How Pumpkins Became an American Obsession

The pumpkin spice latte is Starbucks' most popular seasonal drink | © Denise Mattox/Flickr
The pumpkin spice latte is Starbucks' most popular seasonal drink | © Denise Mattox/Flickr
Photo of Elizabeth Nicholas
5 October 2017

Unless you’ve been living under the densest of rocks, you know that fall means one thing to many Americans: pumpkin spice latte season. The beloved Starbucks drink brings the retailer over $100 million of sales revenue a year, and competitors find themselves trying to create their own iterations of the sweet fall drink.

But Americans’ love for pumpkins doesn’t stop in latte form—pumpkin picking tops many a fall bucket list for Americans, and the pumpkin emoji is practically synonymous with autumn in the U.S.

Americans love pumpkins | © Aaron Burden / Unsplash

The American obsession with pumpkins is especially surprising given its inauspicious origins in American history. In colonial America, the pumpkin functioned as a “food of last resort,” as historian Cindy Ott told Time. Not only were pumpkins not quite as appetizing or filling as bread and beer, but pumpkins were also unknown in the colonies—colonists took their culinary cues from Europe, where there are a scant few pumpkins.

But pumpkins abounded in the New World. When colonists couldn’t find yeast to create beer, they turned to fermenting pumpkins in order to quench their thirst (water was too unsanitary to drink). And because there were always pumpkins around, even people who pretended as though they would never eat them took to stashing them in their cellars in case a food shortage ever hit. Settlers heading out West even took pumpkin seeds with them to plant in case of food shortages.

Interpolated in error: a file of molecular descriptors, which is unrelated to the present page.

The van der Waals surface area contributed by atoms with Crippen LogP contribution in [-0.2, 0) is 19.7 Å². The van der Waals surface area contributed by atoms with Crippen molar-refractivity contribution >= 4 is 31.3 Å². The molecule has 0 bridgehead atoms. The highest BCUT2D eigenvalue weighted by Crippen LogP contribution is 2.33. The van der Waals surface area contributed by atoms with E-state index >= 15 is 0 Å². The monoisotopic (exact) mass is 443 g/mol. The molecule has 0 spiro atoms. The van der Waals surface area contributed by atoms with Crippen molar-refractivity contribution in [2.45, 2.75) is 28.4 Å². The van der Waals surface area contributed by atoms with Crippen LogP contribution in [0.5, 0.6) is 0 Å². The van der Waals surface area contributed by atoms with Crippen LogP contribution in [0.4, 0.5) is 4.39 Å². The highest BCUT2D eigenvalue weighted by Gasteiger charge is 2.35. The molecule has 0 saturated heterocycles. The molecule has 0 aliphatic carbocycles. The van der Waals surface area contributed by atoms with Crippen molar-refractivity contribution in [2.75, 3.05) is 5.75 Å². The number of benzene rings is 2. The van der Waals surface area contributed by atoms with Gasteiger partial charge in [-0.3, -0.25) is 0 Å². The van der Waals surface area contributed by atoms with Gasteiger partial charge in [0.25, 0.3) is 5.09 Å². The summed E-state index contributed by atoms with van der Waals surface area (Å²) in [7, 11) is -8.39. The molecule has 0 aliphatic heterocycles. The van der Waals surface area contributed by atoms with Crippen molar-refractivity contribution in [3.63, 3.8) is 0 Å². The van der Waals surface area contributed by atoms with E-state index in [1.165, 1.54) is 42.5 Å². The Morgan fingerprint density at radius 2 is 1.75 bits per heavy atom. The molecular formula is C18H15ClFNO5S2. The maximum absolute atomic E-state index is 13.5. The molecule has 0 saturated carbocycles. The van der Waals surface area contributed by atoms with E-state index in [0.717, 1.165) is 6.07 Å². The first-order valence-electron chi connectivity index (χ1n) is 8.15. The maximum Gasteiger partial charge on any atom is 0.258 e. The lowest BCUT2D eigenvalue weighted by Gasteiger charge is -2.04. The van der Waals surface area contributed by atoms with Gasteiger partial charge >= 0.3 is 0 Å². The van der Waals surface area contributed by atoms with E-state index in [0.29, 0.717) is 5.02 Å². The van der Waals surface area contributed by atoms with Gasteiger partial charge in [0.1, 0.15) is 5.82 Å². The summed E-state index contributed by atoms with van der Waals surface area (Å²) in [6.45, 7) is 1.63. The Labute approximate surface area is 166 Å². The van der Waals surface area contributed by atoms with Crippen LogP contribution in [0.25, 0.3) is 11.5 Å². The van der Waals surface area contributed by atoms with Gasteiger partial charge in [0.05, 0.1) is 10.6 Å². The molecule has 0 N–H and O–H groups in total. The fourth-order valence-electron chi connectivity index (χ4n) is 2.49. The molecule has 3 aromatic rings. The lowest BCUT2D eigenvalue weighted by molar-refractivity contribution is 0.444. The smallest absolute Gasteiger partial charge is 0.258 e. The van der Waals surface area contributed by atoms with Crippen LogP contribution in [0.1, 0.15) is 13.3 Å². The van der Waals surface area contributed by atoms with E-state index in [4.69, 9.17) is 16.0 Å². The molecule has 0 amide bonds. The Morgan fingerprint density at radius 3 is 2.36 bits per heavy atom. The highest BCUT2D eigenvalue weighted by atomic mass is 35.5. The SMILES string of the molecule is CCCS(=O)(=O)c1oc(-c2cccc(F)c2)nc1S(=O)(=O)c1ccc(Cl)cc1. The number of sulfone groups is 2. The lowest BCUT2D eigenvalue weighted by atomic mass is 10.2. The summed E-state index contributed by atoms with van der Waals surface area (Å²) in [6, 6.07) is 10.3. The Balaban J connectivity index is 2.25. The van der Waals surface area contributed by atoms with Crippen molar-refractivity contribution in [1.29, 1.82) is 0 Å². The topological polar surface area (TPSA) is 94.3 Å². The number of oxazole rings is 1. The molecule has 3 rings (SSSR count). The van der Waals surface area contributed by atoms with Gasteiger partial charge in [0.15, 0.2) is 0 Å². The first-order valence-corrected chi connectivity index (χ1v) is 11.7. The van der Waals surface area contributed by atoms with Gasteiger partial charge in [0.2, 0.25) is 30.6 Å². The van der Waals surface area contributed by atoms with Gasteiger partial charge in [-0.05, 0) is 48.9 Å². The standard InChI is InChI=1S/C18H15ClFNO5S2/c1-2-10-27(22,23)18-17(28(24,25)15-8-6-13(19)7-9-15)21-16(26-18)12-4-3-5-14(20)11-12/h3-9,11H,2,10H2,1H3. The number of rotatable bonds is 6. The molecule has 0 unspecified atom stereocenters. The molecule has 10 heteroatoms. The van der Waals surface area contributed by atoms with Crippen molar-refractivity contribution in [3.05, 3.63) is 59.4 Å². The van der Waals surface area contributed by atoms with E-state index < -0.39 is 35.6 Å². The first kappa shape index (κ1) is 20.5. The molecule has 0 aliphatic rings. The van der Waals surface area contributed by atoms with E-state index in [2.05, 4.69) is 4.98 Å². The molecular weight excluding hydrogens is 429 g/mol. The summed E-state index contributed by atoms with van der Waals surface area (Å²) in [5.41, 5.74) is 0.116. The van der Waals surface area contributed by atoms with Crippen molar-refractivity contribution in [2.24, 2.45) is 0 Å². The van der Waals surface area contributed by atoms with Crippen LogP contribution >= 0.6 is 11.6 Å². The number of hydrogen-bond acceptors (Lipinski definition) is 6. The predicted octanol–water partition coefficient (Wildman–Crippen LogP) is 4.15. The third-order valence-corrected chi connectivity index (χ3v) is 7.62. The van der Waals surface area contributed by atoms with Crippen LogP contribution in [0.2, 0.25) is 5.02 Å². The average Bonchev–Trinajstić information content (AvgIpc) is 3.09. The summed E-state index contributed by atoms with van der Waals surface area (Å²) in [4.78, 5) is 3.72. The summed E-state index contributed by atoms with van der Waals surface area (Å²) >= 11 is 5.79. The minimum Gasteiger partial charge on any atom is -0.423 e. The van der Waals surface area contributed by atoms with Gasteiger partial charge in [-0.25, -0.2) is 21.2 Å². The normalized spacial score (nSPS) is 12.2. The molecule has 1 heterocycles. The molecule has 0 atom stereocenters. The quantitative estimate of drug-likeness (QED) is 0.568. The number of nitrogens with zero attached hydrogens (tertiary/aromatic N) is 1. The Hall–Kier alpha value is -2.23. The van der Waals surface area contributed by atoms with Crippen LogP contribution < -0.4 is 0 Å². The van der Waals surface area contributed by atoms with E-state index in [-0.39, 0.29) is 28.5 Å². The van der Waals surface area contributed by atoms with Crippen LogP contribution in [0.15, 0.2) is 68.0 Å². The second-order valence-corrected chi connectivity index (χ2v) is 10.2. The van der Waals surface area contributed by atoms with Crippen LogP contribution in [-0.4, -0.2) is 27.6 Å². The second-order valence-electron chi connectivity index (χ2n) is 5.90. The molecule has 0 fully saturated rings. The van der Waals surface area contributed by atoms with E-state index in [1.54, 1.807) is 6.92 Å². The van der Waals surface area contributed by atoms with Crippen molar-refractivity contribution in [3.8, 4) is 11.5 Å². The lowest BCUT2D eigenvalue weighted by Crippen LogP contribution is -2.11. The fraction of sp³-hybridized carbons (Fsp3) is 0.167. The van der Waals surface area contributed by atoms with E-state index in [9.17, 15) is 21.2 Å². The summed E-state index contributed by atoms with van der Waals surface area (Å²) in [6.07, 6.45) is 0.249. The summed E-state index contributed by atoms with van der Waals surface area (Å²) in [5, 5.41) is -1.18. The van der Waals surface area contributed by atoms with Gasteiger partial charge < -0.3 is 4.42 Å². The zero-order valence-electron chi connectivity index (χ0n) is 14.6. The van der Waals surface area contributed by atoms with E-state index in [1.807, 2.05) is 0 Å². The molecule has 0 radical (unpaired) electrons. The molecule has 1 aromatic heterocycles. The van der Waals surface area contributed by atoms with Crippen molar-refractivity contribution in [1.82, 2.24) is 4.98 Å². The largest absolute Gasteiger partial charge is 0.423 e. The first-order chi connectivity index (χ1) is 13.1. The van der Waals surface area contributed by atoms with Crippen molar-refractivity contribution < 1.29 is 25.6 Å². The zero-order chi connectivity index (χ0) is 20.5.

But once the Industrial Revolution came to America and urbanization began, a nostalgia for the hardy, quaint, colonial connotations that pumpkins carried began to spread. Magazines such as Harper’s Weekly were full of poetic and artistic odes to pumpkins, and the vegetable became a staple of dessert foods, especially pie, once Thanksgiving became an official holiday in 1844.

A pumpkin

And like much else in 20th-century America, the pumpkin soon became a real commodity, becoming a part of the seasonal American economy. Once cars became mass household goods, farmers realized they could draw city people from miles around by marketing their pumpkins patches as family destinations that replicated an “authentic” and wholesome American tradition.

This realization by small farm owners happened at the same time as government subsidies for large farms began to boom, and threatened to put small farmers out of business. So just as the abundant pumpkin had once saved colonists who might have otherwise starved, so in the 20th century did it save many small farms. Some farmers began hosting seasonal pumpkin festivals and setting up flourishing roadside pumpkin stalls in the areas around their homes.

So as you order the first pumpkin spice latte of the year, pause for a moment to celebrate how far its star flavor has come from its humble origins.